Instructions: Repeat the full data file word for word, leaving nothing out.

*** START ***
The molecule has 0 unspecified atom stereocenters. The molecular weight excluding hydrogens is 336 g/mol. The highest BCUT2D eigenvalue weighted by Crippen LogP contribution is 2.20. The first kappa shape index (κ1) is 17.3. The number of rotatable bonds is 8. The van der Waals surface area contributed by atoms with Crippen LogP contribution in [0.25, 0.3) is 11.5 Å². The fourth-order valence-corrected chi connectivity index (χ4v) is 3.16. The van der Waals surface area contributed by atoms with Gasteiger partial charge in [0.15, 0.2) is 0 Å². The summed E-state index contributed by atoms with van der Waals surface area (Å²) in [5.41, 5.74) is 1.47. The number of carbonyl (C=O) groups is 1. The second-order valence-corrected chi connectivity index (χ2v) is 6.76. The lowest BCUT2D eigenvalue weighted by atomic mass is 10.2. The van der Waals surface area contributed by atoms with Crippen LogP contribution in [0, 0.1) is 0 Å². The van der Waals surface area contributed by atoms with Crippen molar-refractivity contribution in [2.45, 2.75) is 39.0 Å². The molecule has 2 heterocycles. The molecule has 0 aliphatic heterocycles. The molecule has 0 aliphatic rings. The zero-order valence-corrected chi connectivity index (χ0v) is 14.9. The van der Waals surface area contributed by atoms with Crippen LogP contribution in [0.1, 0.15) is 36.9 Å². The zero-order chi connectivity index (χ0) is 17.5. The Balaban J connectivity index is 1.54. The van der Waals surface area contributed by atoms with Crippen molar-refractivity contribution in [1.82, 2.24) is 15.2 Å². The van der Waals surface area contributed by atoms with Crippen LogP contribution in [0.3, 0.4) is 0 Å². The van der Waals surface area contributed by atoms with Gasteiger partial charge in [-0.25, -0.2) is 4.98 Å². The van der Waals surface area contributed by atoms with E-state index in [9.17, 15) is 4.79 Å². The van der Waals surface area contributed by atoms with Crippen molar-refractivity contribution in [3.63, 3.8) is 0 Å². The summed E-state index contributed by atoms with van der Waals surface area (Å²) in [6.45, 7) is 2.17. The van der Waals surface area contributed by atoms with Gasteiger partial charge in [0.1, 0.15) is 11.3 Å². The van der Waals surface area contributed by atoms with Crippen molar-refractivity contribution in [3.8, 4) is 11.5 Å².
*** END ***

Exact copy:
The molecule has 0 unspecified atom stereocenters. The molecular weight excluding hydrogens is 336 g/mol. The highest BCUT2D eigenvalue weighted by Crippen LogP contribution is 2.20. The first kappa shape index (κ1) is 17.3. The number of rotatable bonds is 8. The van der Waals surface area contributed by atoms with Crippen LogP contribution in [0.25, 0.3) is 11.5 Å². The fourth-order valence-corrected chi connectivity index (χ4v) is 3.16. The van der Waals surface area contributed by atoms with Gasteiger partial charge in [0.15, 0.2) is 0 Å². The summed E-state index contributed by atoms with van der Waals surface area (Å²) in [5.41, 5.74) is 1.47. The number of carbonyl (C=O) groups is 1. The second-order valence-corrected chi connectivity index (χ2v) is 6.76. The lowest BCUT2D eigenvalue weighted by atomic mass is 10.2. The van der Waals surface area contributed by atoms with Crippen LogP contribution in [0, 0.1) is 0 Å². The van der Waals surface area contributed by atoms with Crippen molar-refractivity contribution in [2.45, 2.75) is 39.0 Å². The molecule has 2 heterocycles. The molecule has 0 aliphatic heterocycles. The molecule has 0 aliphatic rings. The zero-order valence-corrected chi connectivity index (χ0v) is 14.9. The van der Waals surface area contributed by atoms with Crippen LogP contribution in [0.1, 0.15) is 36.9 Å². The zero-order chi connectivity index (χ0) is 17.5. The Balaban J connectivity index is 1.54. The van der Waals surface area contributed by atoms with Crippen molar-refractivity contribution in [1.82, 2.24) is 15.2 Å². The van der Waals surface area contributed by atoms with Crippen LogP contribution in [0.3, 0.4) is 0 Å². The van der Waals surface area contributed by atoms with Gasteiger partial charge in [-0.25, -0.2) is 4.98 Å². The van der Waals surface area contributed by atoms with E-state index in [9.17, 15) is 4.79 Å². The van der Waals surface area contributed by atoms with Crippen molar-refractivity contribution in [3.63, 3.8) is 0 Å². The summed E-state index contributed by atoms with van der Waals surface area (Å²) in [6.45, 7) is 2.17. The van der Waals surface area contributed by atoms with Gasteiger partial charge in [0.1, 0.15) is 11.3 Å². The van der Waals surface area contributed by atoms with Crippen molar-refractivity contribution in [3.8, 4) is 11.5 Å².